Okay, I’m a native German. We’re famous for our very long and complex compound nouns. But we’re talking about whole sentences here. They should be simple. Why? Because there are people out there who might have trouble reading in general, or who have some kind of mental impairment. Another reason might be that your message is too complicated!
Once I attended a UX round table about “Accessibility”. Let’s say we were all expecting something different. (By the way, this very page is the result of my disappointment.) But there was one excellent contribution from a member of the audience. He told us this story: He works for a company that is specialised in creating accessible webpages. In most cases, as you probably know, the copy for a page will come from the client. In this particular case, the client was a lawyer who delivered very complicated texts. They were very - well - legal in nature. Our guy talked to the client and tried to point out that some people out there who need a lawyer don’t speak legalese, so maybe the lawyer could provide somewhat more human language? The lawyer looked at this man with disdain and told him in a very arrogant way that he had studied law! He paid for the fact that he now understands legal texts and is not prepared to give that up. So no, he refused to deliver more simple texts.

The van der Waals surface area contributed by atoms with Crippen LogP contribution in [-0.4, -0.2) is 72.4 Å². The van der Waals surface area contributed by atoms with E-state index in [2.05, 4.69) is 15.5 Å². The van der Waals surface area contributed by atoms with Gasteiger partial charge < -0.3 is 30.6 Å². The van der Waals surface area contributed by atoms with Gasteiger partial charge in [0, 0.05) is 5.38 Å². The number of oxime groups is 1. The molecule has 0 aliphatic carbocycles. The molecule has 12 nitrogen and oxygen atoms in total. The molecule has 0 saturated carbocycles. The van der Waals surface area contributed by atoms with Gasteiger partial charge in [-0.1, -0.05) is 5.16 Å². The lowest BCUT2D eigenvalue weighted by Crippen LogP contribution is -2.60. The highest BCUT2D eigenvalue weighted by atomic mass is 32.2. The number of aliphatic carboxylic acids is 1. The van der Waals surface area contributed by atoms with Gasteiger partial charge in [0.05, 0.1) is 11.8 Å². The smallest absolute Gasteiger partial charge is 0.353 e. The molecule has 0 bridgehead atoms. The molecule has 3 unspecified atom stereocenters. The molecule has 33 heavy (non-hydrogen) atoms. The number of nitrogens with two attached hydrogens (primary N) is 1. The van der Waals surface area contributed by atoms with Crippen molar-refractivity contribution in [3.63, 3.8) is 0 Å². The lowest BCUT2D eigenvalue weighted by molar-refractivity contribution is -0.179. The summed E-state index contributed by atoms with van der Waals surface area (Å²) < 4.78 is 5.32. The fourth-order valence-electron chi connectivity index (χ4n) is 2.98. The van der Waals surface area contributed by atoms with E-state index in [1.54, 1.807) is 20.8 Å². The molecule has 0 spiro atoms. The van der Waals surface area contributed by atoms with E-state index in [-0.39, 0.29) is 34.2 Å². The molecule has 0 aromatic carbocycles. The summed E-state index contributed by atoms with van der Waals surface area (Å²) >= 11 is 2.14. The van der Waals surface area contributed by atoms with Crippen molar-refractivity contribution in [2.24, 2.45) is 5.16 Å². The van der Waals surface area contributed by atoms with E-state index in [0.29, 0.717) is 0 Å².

This is a great - and horrific - example of how you shouldn’t treat your audience. If I needed a lawyer, I’d be happy to find someone who speaks my language, not lawyer language. And I’d probably start looking for something I can relate to without using terms that a lawyer would.
You never know who will read your texts. Keep them simple and you’ll reach a broader audience.
By the way - providing simple and clear language will make it easier to translate your texts. At least that’s what I’ve heard. Just in case you intend to offer something like an automated translation of your page.